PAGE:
Federal Reserve policy makers have agreed not to tighten monetary policy to bring the growth of the money supply back down within its target range for the second half of this year, Federal Reserve Chairman Paul A. Volcker disclosed yesterday.
Volcker's comments came in a letter to Del. Walter E. Fauntroy (D-D.C.), chairman of the House domestic monetary policy subcommittee, which was released after financial markets were closed.
Market analysts generally have not been expecting the Fed to tighten up, though an explicit statement to that effect could give bond and stock markets a substantial boost today, analysts said.
The statement also gained in significance because it came just after a meeting this week of the Fed's policy making group, the Federal Open Market Committee, to reassess monetary policy.
Volcker said that the FOMC "has agreed that growth of M1 over the second half of the year as a whole above the target range established in July would be acceptable."
Volcker wrote the letter in response to a subcommittee recommendation that the Fed put less emphasis on the money supply measure known as M1 in policy implementation; instead of setting a target for growth of M1, policy makers should merely monitor its growth because of uncertainties about the link between M1 growth and the economy, the panel suggested.
Volcker said the Fed's second-half targets for M1 growth were set in July assuming that a normal relationship would be reestablished between growth of M1 and current-dollar gross national product.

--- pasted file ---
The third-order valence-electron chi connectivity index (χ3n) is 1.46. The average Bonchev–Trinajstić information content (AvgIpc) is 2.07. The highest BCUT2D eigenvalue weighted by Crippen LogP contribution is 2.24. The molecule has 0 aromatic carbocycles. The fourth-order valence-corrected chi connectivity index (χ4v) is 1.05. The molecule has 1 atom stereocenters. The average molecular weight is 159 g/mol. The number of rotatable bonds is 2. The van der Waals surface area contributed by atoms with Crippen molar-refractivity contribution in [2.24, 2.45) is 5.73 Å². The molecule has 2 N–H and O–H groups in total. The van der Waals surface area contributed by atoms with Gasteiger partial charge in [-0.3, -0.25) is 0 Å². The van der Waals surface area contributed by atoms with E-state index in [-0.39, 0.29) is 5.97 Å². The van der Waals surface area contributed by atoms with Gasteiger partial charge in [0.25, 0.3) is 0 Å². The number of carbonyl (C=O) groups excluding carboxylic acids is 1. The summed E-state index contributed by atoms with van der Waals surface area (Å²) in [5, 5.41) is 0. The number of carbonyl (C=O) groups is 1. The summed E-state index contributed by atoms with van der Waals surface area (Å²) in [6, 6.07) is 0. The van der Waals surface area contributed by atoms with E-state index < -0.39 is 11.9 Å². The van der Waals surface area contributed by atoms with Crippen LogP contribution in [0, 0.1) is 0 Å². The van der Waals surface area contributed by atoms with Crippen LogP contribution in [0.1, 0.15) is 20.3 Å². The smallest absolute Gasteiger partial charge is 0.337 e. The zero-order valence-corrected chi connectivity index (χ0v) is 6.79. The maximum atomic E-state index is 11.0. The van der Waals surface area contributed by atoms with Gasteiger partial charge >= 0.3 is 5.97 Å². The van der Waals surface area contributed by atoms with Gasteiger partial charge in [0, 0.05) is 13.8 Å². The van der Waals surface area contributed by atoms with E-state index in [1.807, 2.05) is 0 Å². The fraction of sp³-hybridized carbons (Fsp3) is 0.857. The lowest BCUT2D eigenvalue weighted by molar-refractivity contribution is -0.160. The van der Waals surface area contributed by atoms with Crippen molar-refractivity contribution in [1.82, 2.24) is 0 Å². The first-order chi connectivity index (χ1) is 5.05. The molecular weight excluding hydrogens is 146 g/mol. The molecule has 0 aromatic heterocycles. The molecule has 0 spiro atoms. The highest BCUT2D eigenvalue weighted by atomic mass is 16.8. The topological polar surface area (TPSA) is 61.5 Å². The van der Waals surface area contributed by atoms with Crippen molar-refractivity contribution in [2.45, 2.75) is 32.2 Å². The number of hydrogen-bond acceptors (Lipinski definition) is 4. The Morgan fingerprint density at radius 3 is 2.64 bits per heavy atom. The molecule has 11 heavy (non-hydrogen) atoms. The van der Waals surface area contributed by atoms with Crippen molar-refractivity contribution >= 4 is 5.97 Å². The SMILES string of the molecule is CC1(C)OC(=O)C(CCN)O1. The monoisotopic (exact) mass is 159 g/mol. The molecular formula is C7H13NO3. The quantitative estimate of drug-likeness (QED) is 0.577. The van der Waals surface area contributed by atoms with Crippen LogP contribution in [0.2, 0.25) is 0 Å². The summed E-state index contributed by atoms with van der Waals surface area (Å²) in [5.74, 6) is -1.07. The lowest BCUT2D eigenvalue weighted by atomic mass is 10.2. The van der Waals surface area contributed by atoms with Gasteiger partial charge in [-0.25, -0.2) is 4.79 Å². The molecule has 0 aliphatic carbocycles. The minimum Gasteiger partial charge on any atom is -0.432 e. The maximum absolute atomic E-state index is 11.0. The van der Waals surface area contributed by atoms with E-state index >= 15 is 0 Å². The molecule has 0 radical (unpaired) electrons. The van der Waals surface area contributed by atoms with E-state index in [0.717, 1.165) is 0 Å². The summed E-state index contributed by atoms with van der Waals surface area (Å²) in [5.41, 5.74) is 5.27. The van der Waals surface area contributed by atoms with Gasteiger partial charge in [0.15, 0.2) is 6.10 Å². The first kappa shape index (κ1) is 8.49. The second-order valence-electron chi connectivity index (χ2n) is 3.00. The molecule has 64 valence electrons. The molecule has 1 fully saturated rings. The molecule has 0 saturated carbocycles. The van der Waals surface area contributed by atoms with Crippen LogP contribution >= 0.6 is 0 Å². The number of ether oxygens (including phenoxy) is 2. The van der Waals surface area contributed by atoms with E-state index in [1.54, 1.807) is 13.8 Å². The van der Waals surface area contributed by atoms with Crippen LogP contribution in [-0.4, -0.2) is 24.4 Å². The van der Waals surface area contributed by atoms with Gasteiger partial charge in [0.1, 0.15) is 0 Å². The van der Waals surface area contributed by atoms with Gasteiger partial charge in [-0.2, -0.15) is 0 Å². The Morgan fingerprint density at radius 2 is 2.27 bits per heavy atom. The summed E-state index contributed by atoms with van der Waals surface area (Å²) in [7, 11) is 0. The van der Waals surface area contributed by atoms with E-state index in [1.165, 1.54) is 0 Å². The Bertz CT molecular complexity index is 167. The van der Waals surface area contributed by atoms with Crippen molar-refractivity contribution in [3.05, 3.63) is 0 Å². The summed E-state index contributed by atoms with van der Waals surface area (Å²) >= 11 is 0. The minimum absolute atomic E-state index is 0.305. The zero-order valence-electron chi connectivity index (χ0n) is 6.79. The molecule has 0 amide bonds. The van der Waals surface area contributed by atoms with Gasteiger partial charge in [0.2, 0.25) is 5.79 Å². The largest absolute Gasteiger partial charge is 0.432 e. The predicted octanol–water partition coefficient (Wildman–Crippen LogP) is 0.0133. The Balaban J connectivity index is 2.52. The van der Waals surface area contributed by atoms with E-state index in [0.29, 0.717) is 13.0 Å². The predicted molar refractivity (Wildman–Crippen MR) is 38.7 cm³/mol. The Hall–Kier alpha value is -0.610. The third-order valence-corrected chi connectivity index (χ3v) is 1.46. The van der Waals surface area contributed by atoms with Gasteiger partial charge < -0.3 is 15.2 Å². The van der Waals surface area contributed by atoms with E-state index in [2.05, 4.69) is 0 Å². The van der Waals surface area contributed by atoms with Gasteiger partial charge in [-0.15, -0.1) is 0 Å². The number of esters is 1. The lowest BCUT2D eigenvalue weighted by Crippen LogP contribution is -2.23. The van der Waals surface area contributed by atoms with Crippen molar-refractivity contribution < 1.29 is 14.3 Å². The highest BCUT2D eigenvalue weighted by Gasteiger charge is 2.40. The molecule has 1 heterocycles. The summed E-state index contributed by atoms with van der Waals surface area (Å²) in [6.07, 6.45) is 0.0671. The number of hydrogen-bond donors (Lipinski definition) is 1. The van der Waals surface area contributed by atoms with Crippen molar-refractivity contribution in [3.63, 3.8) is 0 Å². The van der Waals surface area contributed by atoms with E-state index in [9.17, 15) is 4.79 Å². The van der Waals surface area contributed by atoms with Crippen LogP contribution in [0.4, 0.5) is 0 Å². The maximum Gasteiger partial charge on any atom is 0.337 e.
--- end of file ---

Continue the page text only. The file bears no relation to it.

But instead of GNP growing faster than M1 -- as is normally the case -- the opposite occurred in each of the first three quarters of the year.
"In light of the current uncertainties surrounding the relationship of M1 to economic activity and prices, the FOMC, as I suggested in my [July] testimony, has continued since mid-year to evaluate the behavior of M1, and the broader [monetary] aggregates as well, against the background of incoming information on the economy and developments in foreign exchange and domestic credit markets," Volcker said in his letter, which was made available by both the subcommittee and the Fed.
"In fact," Volcker continued, "M1 growth in the third quarter was well in excess of the FOMC's rebased target.
"That, in itself, has been a matter of concern, but in light of continued declines in M1 velocity [the ratio of GNP to money], growth in broader monetary aggregates generally within longer-term ranges, and the relatively high foreign exchange value of the dollar, the committee chose not to move aggressively to tighten reserve availability to constrain M1 growth," Volcker's letter continued.
M1 includes currency in circulation and checking deposits at financial institutions. The Fed seeks to influence M1 growth by making reserves -- a share of certain deposits that institutions must set aside -- more or less readily available to the banking system.
Tightening monetary policy by making reserves less available usually means interest rates rise, and vice versa.
The broader monetary aggregates to which Volcker referred are M2, which also includes savings and small time deposits at financial institutions, most money market mutual fund shares and some other items, and M3, which also covers large time deposits and other items.
In July, the FOMC "rebased" its M1 target range by deciding to measure its growth for the second half of the year from the average level of M1 in the second quarter, rather than the fourth quarter of 1984, the original base.
It did so because a surge in M1 carried it far above the original target range and neither economic activity nor inflation rose substantially.
The target range was also widened slightly to a 3 percent to 8 percent annual growth rate.
However, from the second quarter through September, M1 grew at about a 15 percent rate.
"Slower growth in M1 is anticipated over the fourth quarter as a whole, consistent with a probable small decline in October," Volcker went on to say.